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I love good movies and I like average movies and I can get through some bad movies.

I think the Oscars are mostly hype and nonsense and pretense, but I get interested every year anyway.

It’s folly, really, to declare one film better than another if both successfully and compellingly told their stories and connected with audiences.

“Argo,” “Lincoln,” “Zero Dark Thirty,” “Silver Linings Playbook” — all told engaging and powerful stories expertly. And all delivered acting performances that showcased spectacular art and craft.

So now we pick the best. It’s like being a gymnastics judge with Olga Korbut and Nadia Comenici both in their primes competing against each other. You’re looking at a pair of 10.0 scores and trying to choose one perfection as better than the other.

Except, you know, Daniel Day-Lewis was the best actor in his Lincoln portrayal. Somehow that’s beyond dispute. I think he’s the male Meryl Streep, except he hasn’t made as many bad movies as she has.

One more note before I chance predictions: There always is a movie I personally enjoy most during a year and it always gets nominated and it never wins.

It usually is an understated drama with comedic touches marked by great writing.

Last year it was “Midnight in Paris” by Woody Allen. One year it was “Sideways.” Another year it was “Little Miss Sunshine.”

This year: “Silver Linings Playbook.” I could watch Jennifer Lawrence, Bradley Cooper and Robert De Niro — especially Jennifer Lawrence — in that film all day every day. A movie about the tragic behavioral affliction of a lead character that suddenly has you roaring in glorious happy laughter — now that is some serious filmmaking, a triumph, a genuine ode to a greater humanity.

So, as usual, my favorite movie has a boatload of nominations and won’t win much — an acting award, maybe two, at best.

Anyway, the following aren’t actually predictions. They are compilations and assessments of prevailing predictions:

Best movie — “Argo” has won practically everything in sight so far, suggesting it will defeat “Lincoln” again tonight. I don’t understand it.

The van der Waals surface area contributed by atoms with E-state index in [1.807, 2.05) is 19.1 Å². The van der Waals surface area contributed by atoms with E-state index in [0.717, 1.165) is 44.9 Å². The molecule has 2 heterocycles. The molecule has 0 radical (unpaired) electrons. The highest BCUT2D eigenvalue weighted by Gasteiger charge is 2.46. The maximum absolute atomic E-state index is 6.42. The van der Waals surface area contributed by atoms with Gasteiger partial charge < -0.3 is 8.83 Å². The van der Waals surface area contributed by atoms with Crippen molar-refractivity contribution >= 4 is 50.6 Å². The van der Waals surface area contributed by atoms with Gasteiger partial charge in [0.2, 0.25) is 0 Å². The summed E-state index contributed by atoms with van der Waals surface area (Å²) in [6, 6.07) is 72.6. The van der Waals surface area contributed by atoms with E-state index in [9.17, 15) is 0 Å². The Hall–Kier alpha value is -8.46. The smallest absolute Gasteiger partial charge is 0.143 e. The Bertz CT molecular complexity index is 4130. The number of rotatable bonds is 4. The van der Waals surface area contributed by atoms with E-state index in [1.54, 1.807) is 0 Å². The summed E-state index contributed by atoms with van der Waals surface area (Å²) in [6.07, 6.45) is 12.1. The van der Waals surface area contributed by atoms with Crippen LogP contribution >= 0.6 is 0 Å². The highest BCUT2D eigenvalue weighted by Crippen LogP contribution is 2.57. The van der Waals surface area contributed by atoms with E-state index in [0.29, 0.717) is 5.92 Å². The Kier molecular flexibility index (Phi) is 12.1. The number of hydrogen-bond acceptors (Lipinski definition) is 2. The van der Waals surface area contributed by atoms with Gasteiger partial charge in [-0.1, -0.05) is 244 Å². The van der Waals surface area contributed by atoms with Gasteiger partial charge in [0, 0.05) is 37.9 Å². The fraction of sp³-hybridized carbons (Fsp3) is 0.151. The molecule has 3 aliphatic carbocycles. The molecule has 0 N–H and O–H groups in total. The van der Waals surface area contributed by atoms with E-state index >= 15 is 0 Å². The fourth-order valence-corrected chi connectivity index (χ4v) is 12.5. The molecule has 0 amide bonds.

Best director — Well, this is strange. The director of the favorite for best film, “Argo,” is Ben Affleck, and he isn’t even nominated. How can you have the best movie if it didn’t benefit from at least one of the better directing jobs? Anyway, Stephen Spielberg should win for “Lincoln.”

Best actor — Daniel Day-Lewis.

Best actress — Jennifer Lawrence. Maybe Jennifer Chastain in “Zero Dark Thirty,” though that would irk me. Lawrence in “Silver Linings” was like Heath Ledger in “The Dark Knight.” I felt empty when she wasn’t on the screen, and was delighted when she reappeared, maybe to stalk Cooper as he jogged with that plastic bag draped around him. What a movie.

Best supporting actor — This is the most wide-open contest. It also is laden with great talent: Tommy Lee Jones, Christoph Waltz, Philip Seymour Hoffman. So here’s what some people are starting to think: In some high drama, all these great actors will split the vote and the Oscar will go to ….. Robert De Niro in “Silver Linings Playbook.” I’d love it, except I worry about Bobby trying to make an acceptance speech.

Best supporting actress — Anne Hathaway in a musical I’ve not seen, and, alas, will not see. I’m sorry. I”m not going to pretend to have sufficient refinement to appreciate  over-emotive singing where dialogue ought to be.

Best original screenplay — Mark Boal for “Zero Dark Thirty.”

Best adapted screenplay — Chris Terrio for “Argo” in an absolute outrage because what Tony Kushner did on “Lincoln” was a tour-de-force.

Best documentary — “Searching for Sugar Man.” A guy named Sixto Rodriguez in inner-city Detroit emerged briefly as a Dylanesque song-writing talent in the early 70s, then disappeared. Except, that is, in South Africa, where he remained legend, but where they were told he was dead. He wasn’t. He was a handyman in Detroit. These filmmakers found him. His back-from-the-dead tours of South Africa have been like Springsteen in Jersey. They say he may not make it tonight because he’s touring South Africa. Good stories. Man, I love ’em.

 

 

 

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Written by jbrummett

February 24th, 2013 at 8:24 am

Posted in Uncategorized

I make public appearances

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This will be a busy week for the columnist/blogger/lecturer/troublemaker with the election drawing nigh.

Here’s what I have scheduled, with an occasional comment:

6:15 p.m. today — presenting program at the Parkway Village retirement center. When last I spoke there, about four years ago, this happened: I followed a man into the community building, several paces behind, and he encountered a man coming out. “Not staying to hear Brummett?” asked the man in front of me. “Can’t stand him,” said the other.